By Áine Cain
In the 1750s, a 26-year-old, up-and-coming tailor and merchant named Robert Nicolson built the Robert Nicolson House, a gambrel-roofed structure. He wasted no time settling down in Williamsburg. Nicolson set up a shop on Duke of Gloucester Street and married Mary Waters, and eventually the couple had seven children. The Nicolson brood included a future surgeon, mayor of Richmond, and a newspaper publisher.
Robert’s son William took on the tailoring trade. Together they supplied the often-ragtag Continental Army with proper uniforms during the American Revolution. Nicolson became a prosperous and influential Williamsburg resident, serving on a public committee with other local notables such as George Wythe and Peyton Randolph.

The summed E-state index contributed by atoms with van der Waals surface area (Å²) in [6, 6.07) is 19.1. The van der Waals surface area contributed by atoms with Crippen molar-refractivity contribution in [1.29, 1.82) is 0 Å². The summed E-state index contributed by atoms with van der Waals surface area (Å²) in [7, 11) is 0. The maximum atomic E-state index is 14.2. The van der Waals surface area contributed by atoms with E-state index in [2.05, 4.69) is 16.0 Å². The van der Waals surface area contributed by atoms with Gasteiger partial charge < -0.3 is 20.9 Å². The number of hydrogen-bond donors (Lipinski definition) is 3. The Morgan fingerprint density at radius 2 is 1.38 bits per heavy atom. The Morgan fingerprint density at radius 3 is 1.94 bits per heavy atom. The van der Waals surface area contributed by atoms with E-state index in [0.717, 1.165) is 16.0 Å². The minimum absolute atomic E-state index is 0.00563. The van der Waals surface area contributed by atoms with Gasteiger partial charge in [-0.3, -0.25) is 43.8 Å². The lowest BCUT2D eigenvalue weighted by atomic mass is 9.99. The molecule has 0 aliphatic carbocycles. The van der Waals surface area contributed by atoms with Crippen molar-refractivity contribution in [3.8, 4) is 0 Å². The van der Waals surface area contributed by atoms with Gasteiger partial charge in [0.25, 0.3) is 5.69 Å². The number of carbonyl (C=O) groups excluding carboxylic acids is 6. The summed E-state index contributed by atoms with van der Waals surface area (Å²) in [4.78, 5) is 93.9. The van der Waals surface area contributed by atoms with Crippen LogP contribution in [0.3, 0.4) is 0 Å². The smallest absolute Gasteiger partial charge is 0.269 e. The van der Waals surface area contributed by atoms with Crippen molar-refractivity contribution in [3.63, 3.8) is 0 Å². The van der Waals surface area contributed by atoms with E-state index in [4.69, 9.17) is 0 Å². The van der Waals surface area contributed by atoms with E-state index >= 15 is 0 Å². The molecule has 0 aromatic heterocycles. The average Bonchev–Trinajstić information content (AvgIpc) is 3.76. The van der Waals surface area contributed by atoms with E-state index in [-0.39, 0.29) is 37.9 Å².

During the American Civil War, a lack of records indicates that house was likely abandoned during the Union Army’s occupation of Williamsburg. The Colonial Williamsburg Foundation purchased the house in 1965.
This house is significant, not just for its residents, but for its pristine condition. The structure remains largely unaltered from its original 18th-century design. It emerged from Williamsburg’s early excavation phase untapped and unscathed, making it a valuable archeological asset.
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Áine Cain is a sophomore at the College of William and Mary and an intern with the Colonial Williamsburg Foundation.
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